Guardians Of The Galaxy Vol.2 (2017) Review: Character First.
In many ways ‘Guardians of the Galaxy Vol. 2’ is much like its predecessor. It follows a band of self-centred ne’er do wells, in the unexpected position of having to care about something other than themselves. Complete with yet another soundtrack chock full of 70s and 80s pop hits, and an even cuter talking tree, this bombastic sequel might seem like more of the same, but is a much different animal in its own right.
Fear not. This still remains a series that gleefully includes a talking racoon with a violent penchant for destruction. The difference lies in Volume 2’s structure. The first film featured colourful characters that shined through a played and conventional storyline. This time around the story is left even more by the wayside, as ‘Guardians of the Galaxy Vol 2’, spends more time with the characters you originally fell in love with.
Immediately the movie immerses you with that loveable gang, with an opening sequence that hurt my face from the constant grin I was sporting. It was as if the Guardians never left. You’re put in the centre of what seems to be all in a day’s work for the group, as they make quick work of a no named alien monster, while ‘Mr. Blue Sky’ plays diegetically. There’s not much context, but then again there doesn’t really need to be.
There is a story to be told. Peter Quill, played by Chris Pratt, finally is reunited with his long-lost father and finds himself at a crossroads as he must choose between the family he never knew, and the family he chose. Even the basic conflict of the film, usually separated from the characters themselves, is extremely character driven.
Character work is where the film shines. The main story belongs to Star-Lord, but the rest of the cast gets a good amount of material to flesh out their personal problems. Not just the Guardians themselves, but side characters also, like Michael Rooker’s Yondu and Karen Gillan’s Nebula are given a fair share of development. Unfortunately, Dave Bautista’s Drax gets the short shrift and is relegated to little more than comic relief. That doesn’t amount to much for a movie that spends as much time being dour as a cat does in the water.
The characters are engaging, and make an unconventional structure such as this work. Still, the film can feel uneven at times, as without a central motivating plot, many moments are left lacking momentum. ‘Guardians of The Galaxy, Vol 2.’ has multiple scenes of characters exploring what makes them tick, but without much reason as to why they’re doing it.
I’d describe ‘Guardians of the Galaxy Vol 2’ as emotionally chaotic. It’s by no means tonally dissonant. The sardonic humour blends well with how guarded the characters are, masking their deeper turmoil. Rather the movie presents so much of what the characters are feeling, sometimes with nought but exposition, and loosely ties it with the rest of the film. I was very nearly lost by this approach.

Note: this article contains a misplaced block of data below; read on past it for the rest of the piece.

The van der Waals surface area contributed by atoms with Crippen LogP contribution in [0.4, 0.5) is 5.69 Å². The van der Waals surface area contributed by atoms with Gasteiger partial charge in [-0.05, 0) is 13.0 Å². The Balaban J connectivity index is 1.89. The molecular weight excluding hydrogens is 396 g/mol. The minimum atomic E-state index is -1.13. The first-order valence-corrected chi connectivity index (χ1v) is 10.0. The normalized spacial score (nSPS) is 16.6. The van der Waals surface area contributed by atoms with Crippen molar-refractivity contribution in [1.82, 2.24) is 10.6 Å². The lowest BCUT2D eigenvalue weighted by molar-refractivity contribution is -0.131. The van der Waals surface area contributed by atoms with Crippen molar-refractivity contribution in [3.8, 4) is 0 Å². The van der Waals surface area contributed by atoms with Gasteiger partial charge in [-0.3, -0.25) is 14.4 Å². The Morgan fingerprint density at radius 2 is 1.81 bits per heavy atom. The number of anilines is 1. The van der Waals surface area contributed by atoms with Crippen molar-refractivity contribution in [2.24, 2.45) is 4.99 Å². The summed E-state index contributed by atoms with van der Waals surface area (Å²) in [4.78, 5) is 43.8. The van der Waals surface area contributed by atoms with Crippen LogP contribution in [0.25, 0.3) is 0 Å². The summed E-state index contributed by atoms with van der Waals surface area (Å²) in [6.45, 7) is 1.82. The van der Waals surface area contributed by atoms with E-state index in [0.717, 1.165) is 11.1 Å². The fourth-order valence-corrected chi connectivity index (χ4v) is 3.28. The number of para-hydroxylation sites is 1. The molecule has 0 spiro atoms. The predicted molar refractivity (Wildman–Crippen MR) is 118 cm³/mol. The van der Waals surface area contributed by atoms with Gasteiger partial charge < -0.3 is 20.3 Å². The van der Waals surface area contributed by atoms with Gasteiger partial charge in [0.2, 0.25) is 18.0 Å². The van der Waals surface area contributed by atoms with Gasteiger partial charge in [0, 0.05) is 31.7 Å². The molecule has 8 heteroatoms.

The second act particularly feels like snippets of a ‘Guardians of the Galaxy’ television show, that gave each of its characters an episode to flesh out their identity. For my own sake, I decided to take a wait and see approach. The movie had much more to go, and I’d seen films come back from worse. Thankfully, the film delivered, with a third act that reconciled all my qualms with the scenes prior. Every element that seemed out of place was now positioned perfectly. Methinks a second viewing would be all the more enjoyable.
‘Guardians of the Galaxy Vol 2’ is a refreshing superhero movie. It takes the spotlight and aims it squarely at its characters. While some shine a little brighter than others, the ensemble captivates still. Its humour is constant, and its strong character work makes the movies more emotional beats hit strong. It definitely deserves being seen on the big screen.
Rating: Big Screen Watch
P.S: Something that I feel gets overlooked in ‘Guardians of the Galaxy’, is the score by Tyler Bates. Since the soundtrack took the world by storm, the tones and pieces he put together on the first film don’t get the attention they deserve. I was happy to hear he would return for the sequel since a familiar theme serves as a good way of connecting a franchise. His work here is just as good as it was the first time around. Here’s hoping he comes back for Vol. 3.